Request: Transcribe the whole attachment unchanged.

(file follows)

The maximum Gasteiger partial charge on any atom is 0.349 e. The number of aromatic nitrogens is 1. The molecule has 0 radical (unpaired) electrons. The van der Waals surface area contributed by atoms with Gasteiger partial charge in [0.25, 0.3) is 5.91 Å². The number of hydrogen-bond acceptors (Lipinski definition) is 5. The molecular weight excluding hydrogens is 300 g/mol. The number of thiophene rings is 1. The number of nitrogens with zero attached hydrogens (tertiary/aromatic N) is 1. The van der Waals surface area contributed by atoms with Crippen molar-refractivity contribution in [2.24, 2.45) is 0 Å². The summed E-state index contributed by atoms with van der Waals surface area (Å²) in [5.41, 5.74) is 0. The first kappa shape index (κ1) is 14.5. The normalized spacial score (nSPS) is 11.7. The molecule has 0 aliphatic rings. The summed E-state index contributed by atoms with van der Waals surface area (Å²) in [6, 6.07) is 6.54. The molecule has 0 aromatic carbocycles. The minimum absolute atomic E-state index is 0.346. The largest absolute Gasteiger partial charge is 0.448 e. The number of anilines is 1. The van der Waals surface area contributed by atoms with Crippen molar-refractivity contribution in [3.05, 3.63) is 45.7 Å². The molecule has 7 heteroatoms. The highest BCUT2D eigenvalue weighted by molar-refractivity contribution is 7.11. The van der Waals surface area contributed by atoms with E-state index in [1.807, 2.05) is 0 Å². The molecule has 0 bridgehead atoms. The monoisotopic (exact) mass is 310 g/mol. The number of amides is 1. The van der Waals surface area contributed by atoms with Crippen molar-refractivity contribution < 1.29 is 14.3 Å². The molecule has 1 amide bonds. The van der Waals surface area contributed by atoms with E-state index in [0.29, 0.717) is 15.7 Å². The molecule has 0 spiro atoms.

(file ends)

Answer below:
The maximum Gasteiger partial charge on any atom is 0.349 e. The number of aromatic nitrogens is 1. The molecule has 0 radical (unpaired) electrons. The van der Waals surface area contributed by atoms with Gasteiger partial charge in [0.25, 0.3) is 5.91 Å². The number of hydrogen-bond acceptors (Lipinski definition) is 5. The molecular weight excluding hydrogens is 300 g/mol. The number of thiophene rings is 1. The number of nitrogens with zero attached hydrogens (tertiary/aromatic N) is 1. The van der Waals surface area contributed by atoms with Crippen molar-refractivity contribution in [2.24, 2.45) is 0 Å². The summed E-state index contributed by atoms with van der Waals surface area (Å²) in [5.41, 5.74) is 0. The first kappa shape index (κ1) is 14.5. The normalized spacial score (nSPS) is 11.7. The molecule has 0 aliphatic rings. The summed E-state index contributed by atoms with van der Waals surface area (Å²) in [6, 6.07) is 6.54. The molecule has 0 aromatic carbocycles. The minimum absolute atomic E-state index is 0.346. The largest absolute Gasteiger partial charge is 0.448 e. The number of anilines is 1. The van der Waals surface area contributed by atoms with Crippen molar-refractivity contribution in [3.05, 3.63) is 45.7 Å². The molecule has 7 heteroatoms. The highest BCUT2D eigenvalue weighted by molar-refractivity contribution is 7.11. The van der Waals surface area contributed by atoms with E-state index in [1.807, 2.05) is 0 Å². The molecule has 0 bridgehead atoms. The monoisotopic (exact) mass is 310 g/mol. The number of amides is 1. The van der Waals surface area contributed by atoms with Crippen molar-refractivity contribution < 1.29 is 14.3 Å². The molecule has 1 amide bonds. The van der Waals surface area contributed by atoms with E-state index in [0.29, 0.717) is 15.7 Å². The molecule has 0 spiro atoms.